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Written by W. W. Hill As you know, my association with the ring started back in November when I posted a question on the web site inquiring about B-17 sheet metal maintenance. I sent a list of questions to Whit and he replied with some very interesting history. It just dawned on me a coupe of days ago that I never shared that information with the ring. My apologies to Whit and to the ring for this oversight. I've attached a Word document with the questions and his answers. Thankfully I had saved his message in Word shortly before we lost all of our e-mail messages last December when our e-mail program crashed. Whit's comment "When did we sleep", makes me wonder when they did get time off, and for how long and how often? We used to gripe that when we worked 12-hour shifts with no days off at times in the Air Force, but what little we endured pales in comparison to what these me did. Dale I don't know that the policy was at other cases, but this is how it worked at Bassingbourn. A bunch of us went out to Deenthrope and another base I don't remember at this time, and explained to them how we were set up to repair battle damage. Whether they did as we suggested I don't know. We never got back to see. Keep `em Flying 91st Bomb Group, by Whitmal W. Hill, 323rd Bomb Sq. Sheet Metal Crew Chief. 1. Did you do line work only or shop work as well? 1. The Squadrons primarily did only online work. The 441st Sub Depot accomplished major repairs. 2. Did each Sq. have a shop or was there one base shop? 2. We had four squadrons that flew B-17's on missions. The 322nd, 323rd, 324th, and the 401st. Thebase, a peacetime permanent RAF base, had four huge hangers that could hold four B-17s at one time. Each Squadron had it's own sheet metal crew that worked out of the Squadron hanger. The 322nd and 323rd shared hanger space, as one hanger was devoted entirely to the 441st Sub Depot loaded with shops (Machine, Engine Buildup, Plastic, Small Equipment Maintenance, energizer repair etc), Sheet metal, Dope & Fabric and others where major maintenance was generally completed. The 91st Squadron sheet metal crews, however, worked independently but were tied together with the 441st Sub depot sheet metal shop that kept track of aircraft out of action because of airframe battle damage. The 323rd has a small shop located in the corner of Hanger No 2 that was a small room with a workbench with vise, and was shared with the squadron welders. 3. Did you have a mobile shop? 4. Portable air compressor? 3. All four squadrons had Mobile Carts. These carts were built on bomb loading trailers and consisted of an electric generator with drop and extension cords, air compressor/ tank, a bench/vise, sheet metal storage bin, and space for eight toolboxes. The 401st sheet metal cart was built as a covered trailer. The others were open affairs, and during inclement weather were parked under the wing of the aircraft being worked upon. The Squadron Sheet Metal crew chiefs were all issued a jeep to pull the carts from aircraft to aircraft.


4. Could you heat-treat and temper metal if you need to? 4. There were no special heat treatment ovens. On the one and only job we id requiring the hardening of annealed aluminum, was for a damaged engine mount that required replacement. The hand formed bracket was made from SO material, heat-treated in the Central heating furnaces. Using a long handle shovel and the instructions in the Sheet Metal handbook issued by the Chanute AAB, Rantoul, Illinois, Sheet Metal School we, Corporal Harold Elliot and myself, successfully manufactured the engine mount replacement. The bracket was inspected and passed after each mission until the aircraft was lost to the enemy ground and fighter aircraft fire. That was the only occasion that required hand manufacturing a replacement part that required heat-treating. When extrusions and circumferential parts were required; we would get the necessary parts from salvaged fuselage located in a "grave yard" near the town of Cambridge. During days when work was all completed our crew would visit the "graveyard" and cut out parts we thought would come in handy in repairs. 5. Did you ever have to make any temporary repairs so an aircraft could make a mission? 5. None of the 91st BG B-17s as far as I know ever flew with temporary repairs or parts. 6. What other component repairs did sheet metal make besides structural? 6. We basically made airframe repairs. Men from the 441st Sub Depot accomplished tubing and flight control cables. 7. Who removed major components such as outboard wing sections for repair? 7. The aircraft's ground crews accomplished removal of outboard wings. Reinstalling them was accomplished by 441st Sub Depot Mechanics who rebored the taper pin fitting to insure a proper and secure fit. 8. What was the availability of sheet metal tools? 8. Originally we were limited to the "Table of Allowances." Which was short of all the critical tools we needed o do our job. Our making repairs after the first couple of missions, we set rivets by hand using machined out heavy bolts to fit the rivet heads, a hammer and a steel block for a bucking bar. Supply eventually came across with drill bits, and rivet guns. However, we were still short of special tools in stock, I subtly filled my jacket with tools we were not authorized, such as an offset drill and rivet guns. We all eventually had cleco fasteners, hammers, and straight and curved tin snips, and a set of duckbill shears and bucking bars. Broken drill bits were usually exchanged for good bits. The tool that really saved the day was the RAF POP Rivet guns. These guns were a god send for repairing blind holes in wings, stabilizers and other blind spots where bucking a regular rivet was not practical. The pop rivets came in 1/8, 3/32, 5/32, and 3/16. One of the toughest jobs which contained about eight rivets only replacing ball turret doors that had been yanked off by the gunners loading up who used the open door to swing the turret about instead of the side handgrips. These eight rivets were ¼-inch iron countersunk rivets, which were too heavy for the light, rivet guns used to set aluminum rivets, and as a result had to be set by using a flat rivet set, a hammer, and heavy bucking bar. The space was limited, and light was limited at 4 A.M., causing many missed swings of the hammer that landed on the handholding the rivet set.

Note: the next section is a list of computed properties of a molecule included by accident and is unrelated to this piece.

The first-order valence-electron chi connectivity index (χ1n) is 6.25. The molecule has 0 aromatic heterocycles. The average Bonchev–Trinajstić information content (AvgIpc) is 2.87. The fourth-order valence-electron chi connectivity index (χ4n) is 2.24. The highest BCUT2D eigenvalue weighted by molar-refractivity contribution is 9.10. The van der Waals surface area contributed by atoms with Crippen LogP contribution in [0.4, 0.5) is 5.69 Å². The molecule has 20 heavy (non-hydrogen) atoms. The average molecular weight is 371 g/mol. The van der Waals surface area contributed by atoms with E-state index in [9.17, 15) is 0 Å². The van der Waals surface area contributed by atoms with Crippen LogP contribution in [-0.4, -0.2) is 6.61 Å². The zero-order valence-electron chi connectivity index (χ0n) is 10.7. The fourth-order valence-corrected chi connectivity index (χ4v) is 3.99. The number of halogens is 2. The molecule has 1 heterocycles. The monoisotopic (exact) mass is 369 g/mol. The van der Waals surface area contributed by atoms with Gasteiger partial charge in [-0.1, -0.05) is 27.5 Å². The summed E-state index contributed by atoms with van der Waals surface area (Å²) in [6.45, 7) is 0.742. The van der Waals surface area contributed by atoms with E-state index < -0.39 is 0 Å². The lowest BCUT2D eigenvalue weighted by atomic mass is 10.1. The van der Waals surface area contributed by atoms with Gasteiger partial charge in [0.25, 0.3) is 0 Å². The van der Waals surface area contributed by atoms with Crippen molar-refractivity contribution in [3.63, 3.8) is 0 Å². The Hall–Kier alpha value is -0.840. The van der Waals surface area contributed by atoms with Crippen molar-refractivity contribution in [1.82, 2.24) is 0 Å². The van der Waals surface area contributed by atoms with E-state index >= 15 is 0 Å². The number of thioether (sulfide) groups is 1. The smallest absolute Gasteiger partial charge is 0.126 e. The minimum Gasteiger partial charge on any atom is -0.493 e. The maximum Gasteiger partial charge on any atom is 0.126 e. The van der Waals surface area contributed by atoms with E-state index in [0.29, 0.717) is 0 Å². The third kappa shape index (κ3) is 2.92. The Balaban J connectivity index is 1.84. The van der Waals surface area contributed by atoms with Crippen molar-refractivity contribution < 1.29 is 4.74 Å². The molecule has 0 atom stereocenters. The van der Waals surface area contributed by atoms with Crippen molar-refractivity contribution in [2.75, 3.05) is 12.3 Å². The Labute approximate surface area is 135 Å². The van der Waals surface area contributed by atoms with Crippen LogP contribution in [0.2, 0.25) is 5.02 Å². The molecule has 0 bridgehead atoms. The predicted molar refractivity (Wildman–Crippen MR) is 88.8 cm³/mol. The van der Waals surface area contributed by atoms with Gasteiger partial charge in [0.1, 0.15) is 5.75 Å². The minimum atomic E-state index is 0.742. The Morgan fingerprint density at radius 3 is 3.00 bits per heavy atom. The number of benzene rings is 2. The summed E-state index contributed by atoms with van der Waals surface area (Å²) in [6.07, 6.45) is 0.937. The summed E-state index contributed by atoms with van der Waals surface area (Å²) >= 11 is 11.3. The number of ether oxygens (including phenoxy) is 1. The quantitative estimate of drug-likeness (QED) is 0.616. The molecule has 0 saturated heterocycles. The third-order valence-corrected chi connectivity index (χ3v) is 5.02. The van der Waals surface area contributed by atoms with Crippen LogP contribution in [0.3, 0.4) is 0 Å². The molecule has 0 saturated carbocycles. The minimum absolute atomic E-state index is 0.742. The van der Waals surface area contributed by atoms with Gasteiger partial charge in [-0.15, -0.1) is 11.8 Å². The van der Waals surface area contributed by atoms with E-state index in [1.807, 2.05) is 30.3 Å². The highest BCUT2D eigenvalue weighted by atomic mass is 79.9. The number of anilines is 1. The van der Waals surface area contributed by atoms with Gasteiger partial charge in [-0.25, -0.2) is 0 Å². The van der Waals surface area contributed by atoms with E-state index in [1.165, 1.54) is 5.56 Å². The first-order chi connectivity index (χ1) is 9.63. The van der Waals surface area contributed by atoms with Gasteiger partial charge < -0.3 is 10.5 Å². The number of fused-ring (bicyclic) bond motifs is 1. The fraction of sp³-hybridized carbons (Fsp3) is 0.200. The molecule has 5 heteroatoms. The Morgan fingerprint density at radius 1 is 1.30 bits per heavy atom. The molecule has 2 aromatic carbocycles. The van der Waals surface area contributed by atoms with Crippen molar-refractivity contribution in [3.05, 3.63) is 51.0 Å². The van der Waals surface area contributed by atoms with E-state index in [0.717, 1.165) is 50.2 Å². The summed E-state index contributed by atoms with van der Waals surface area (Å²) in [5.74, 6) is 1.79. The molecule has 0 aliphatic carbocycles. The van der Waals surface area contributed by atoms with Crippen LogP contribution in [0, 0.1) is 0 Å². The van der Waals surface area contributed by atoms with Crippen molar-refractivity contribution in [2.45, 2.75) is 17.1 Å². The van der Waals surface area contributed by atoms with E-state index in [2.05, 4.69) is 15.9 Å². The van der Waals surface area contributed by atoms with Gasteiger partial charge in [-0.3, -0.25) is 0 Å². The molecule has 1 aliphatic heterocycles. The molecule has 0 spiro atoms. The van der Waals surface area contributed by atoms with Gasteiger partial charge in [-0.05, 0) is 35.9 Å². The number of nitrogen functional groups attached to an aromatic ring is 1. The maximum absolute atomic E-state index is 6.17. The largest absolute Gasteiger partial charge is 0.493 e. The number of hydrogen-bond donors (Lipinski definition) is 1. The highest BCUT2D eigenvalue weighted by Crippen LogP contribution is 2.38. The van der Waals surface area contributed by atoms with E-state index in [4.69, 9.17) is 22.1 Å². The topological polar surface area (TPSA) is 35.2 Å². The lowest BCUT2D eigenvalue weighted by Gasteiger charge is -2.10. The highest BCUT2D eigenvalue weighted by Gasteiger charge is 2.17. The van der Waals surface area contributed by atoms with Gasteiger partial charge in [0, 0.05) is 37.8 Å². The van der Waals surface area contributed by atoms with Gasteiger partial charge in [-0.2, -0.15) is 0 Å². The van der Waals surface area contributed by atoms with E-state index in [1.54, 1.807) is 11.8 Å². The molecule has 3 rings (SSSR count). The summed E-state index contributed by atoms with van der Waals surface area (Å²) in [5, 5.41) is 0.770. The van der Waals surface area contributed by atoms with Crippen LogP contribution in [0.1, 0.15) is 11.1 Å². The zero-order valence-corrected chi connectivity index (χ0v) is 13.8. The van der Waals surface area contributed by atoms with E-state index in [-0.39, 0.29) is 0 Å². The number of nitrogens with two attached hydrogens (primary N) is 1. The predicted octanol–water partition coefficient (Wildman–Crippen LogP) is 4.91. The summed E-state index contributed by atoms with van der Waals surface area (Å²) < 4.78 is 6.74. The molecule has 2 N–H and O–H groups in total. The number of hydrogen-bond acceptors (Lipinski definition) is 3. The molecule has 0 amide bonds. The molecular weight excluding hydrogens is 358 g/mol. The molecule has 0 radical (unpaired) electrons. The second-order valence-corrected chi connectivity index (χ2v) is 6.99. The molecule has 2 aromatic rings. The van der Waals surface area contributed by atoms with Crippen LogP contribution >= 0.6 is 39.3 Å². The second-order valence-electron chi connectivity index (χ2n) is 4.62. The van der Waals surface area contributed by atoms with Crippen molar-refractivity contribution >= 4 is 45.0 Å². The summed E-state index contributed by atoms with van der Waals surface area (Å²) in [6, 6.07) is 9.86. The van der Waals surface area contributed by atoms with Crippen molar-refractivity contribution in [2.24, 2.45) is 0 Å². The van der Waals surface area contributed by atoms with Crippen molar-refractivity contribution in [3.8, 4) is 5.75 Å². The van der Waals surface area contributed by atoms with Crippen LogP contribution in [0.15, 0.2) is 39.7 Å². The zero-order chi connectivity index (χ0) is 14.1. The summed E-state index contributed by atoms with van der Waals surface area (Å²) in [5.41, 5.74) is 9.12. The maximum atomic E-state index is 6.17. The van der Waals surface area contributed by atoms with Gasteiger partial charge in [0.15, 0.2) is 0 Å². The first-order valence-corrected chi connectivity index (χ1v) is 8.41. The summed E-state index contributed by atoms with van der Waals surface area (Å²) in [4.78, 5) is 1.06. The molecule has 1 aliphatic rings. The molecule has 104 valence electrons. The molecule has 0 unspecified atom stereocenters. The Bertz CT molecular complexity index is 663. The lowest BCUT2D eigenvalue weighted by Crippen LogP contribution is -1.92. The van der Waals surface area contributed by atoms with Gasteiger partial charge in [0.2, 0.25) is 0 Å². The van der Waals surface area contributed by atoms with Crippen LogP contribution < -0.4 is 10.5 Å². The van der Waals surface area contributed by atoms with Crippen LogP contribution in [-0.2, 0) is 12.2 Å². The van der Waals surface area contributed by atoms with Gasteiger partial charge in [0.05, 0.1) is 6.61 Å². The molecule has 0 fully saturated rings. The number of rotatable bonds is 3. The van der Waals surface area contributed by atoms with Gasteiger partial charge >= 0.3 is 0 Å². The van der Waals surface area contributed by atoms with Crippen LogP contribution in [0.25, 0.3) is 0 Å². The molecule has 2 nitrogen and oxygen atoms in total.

9. Did you assist the other squadrons if they needed help? 9. Battle damaged aircraft were repaired to according to the amount of repair work required. The first priority was to finish up those aircraft with the least amount of damage and work toward those most damaged. The 441st Sub Depot kept an account of the damaged and fixed aircraft. When one squadron's sheet metal damage was completed, the sheet metal crew from the squadron that had finished up their aircraft was then sent to assist one of the squadrons in getting their aircraft repaired, and continued until all the sheet metal damage to the 91st Bomb Group B-17s were repaired. Of course those aircraft's needing engines, wings and other changes that could not get the aircraft back in operation by the next morning, were not worked upon until the next day. When did we sleep? 10. Describe the barracks assignment. 10. a/b/c/d. Each squadron had it's own ground crews that lived in a squadron barracks. As noted above, Bassingbourn was a permanent, central heated RAF base. We even had bathtubs. Squadron Barracks were H shaped and must have had perhaps 60-80 men billeted, double deck, in each barracks. Some of the squadron ground crews were billeted in what were family quarters. Many of the 441st Sub Depot NCO's were billeted in what was formerly a hospital ward. This ward had two men to a room on double bunk bed. Each room was heated by a small coal stove, and the hot water was heated by an outside furnace/boiler that was maintained by the men in the billet. In the main squadron billets, there were private rooms on each wing, and on each floor where the Senior NCOs were billeted. E. The senior ranks were M/Sgt., T/Sgt. The biggest bitch was that while we went overseas in 9142 and were promoted according the Table of Allowances, any time there was a replacement or increase in manning from the States it was usually a man with little experience but lots of rank. As a result those of us who were overseas at the beginning of the conflict found it hard to get promoted. - - - - - - - - - THE ABOVE STORY IS THE PROPERTY OF THE AUTHOR AND MAY NOT BE REPRODUCED WITHOUT THE AUTHOR'S CONSENT